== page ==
Scientists at the University of Manchester announced last week a breakthrough in the dating of ceramic (pottery) objects. Called rehydroxylation dating, “the method relies on the fact that fired clay ceramic material will start to chemically react with atmospheric moisture as soon as it is removed from the kiln after firing. This continues over its lifetime causing it to increase in weight – the older the material, the greater the weight gain.” Initial tests on materials up to 2,000 years old have been accurate within a decade. If this method proves reliable in dating earlier objects, it could be quite useful in solving, for instance, the current debate over 10th-9th century BC pottery in Israel. One problem with this method for archaeological sites is that the “internal clock” of the pottery is “reset” if the temperature reaches 500 degrees Celsius. Thus the pottery from areas destroyed by fire would only date to the year of the destruction and not to the date of creation.
The results of the report are covered in a popular article by Science Daily, or you can read the original article (pdf) in the Proceedings of the Royal Society A (alternate link here). The paper’s abstract:
The majority of ceramics are found in archaeological deposits and are extremely difficult to date. The typical method of using radiocarbon dating used for bone or wood cannot be used for ceramic material because it does not contain carbon, and luminescence dating is far too complex. Scientists from the Universities of Edinburgh and Manchester have discovered a new method of ceramic dating which is published in Proceedings of the Royal Society A..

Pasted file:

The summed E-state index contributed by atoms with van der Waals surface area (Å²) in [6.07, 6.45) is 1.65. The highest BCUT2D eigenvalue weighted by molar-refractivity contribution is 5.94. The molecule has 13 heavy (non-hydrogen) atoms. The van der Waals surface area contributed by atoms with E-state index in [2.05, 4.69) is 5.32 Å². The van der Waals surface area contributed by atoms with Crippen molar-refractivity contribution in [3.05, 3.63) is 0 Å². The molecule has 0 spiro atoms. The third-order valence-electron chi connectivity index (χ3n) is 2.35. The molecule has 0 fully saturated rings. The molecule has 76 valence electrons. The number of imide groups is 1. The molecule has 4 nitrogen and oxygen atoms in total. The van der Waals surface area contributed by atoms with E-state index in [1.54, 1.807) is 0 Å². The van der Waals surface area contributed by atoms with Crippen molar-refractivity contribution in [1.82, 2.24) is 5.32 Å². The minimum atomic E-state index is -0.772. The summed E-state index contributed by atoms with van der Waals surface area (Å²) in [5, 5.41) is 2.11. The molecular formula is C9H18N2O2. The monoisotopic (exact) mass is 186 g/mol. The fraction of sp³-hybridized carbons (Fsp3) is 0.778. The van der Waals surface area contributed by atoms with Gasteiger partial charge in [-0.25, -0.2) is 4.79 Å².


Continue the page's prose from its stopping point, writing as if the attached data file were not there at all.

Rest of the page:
Their new ‘rehydroxylation dating’ method stems utilises the fact that fired clay ceramics start to react chemically with atmospheric moisture as soon as it is removed from the kiln. The ultra-slow recombination of moisture appears to be generic in fired-clay ceramics and obeys a precise power law, which acts as an ‘internal clock’. Rehydroxylation dating enables scientists to date brick samples from Roman, medieval and modern periods.